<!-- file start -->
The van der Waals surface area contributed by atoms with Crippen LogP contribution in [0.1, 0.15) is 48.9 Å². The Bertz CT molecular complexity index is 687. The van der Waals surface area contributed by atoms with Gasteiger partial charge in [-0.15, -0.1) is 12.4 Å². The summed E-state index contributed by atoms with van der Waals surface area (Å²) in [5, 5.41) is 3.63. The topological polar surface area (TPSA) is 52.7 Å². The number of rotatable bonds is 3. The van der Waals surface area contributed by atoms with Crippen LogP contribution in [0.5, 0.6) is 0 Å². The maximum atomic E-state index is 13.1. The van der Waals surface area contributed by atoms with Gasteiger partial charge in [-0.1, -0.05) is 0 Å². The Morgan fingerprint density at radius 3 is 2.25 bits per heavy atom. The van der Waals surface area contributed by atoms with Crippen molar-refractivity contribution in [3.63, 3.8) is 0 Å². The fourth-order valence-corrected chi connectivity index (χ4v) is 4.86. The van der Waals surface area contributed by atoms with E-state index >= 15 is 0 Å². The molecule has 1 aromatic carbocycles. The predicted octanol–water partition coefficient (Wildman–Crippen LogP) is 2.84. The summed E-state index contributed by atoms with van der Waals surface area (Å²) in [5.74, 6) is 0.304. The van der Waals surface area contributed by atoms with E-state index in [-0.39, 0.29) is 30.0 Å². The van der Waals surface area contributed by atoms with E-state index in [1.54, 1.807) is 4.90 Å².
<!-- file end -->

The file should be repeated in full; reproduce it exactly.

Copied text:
The van der Waals surface area contributed by atoms with Crippen LogP contribution in [0.1, 0.15) is 48.9 Å². The Bertz CT molecular complexity index is 687. The van der Waals surface area contributed by atoms with Gasteiger partial charge in [-0.15, -0.1) is 12.4 Å². The summed E-state index contributed by atoms with van der Waals surface area (Å²) in [5, 5.41) is 3.63. The topological polar surface area (TPSA) is 52.7 Å². The number of rotatable bonds is 3. The van der Waals surface area contributed by atoms with Crippen LogP contribution in [0.5, 0.6) is 0 Å². The maximum atomic E-state index is 13.1. The van der Waals surface area contributed by atoms with Gasteiger partial charge in [-0.1, -0.05) is 0 Å². The Morgan fingerprint density at radius 3 is 2.25 bits per heavy atom. The van der Waals surface area contributed by atoms with Crippen molar-refractivity contribution in [3.63, 3.8) is 0 Å². The fourth-order valence-corrected chi connectivity index (χ4v) is 4.86. The van der Waals surface area contributed by atoms with E-state index >= 15 is 0 Å². The molecule has 1 aromatic carbocycles. The predicted octanol–water partition coefficient (Wildman–Crippen LogP) is 2.84. The summed E-state index contributed by atoms with van der Waals surface area (Å²) in [5.74, 6) is 0.304. The van der Waals surface area contributed by atoms with E-state index in [-0.39, 0.29) is 30.0 Å². The van der Waals surface area contributed by atoms with E-state index in [1.54, 1.807) is 4.90 Å².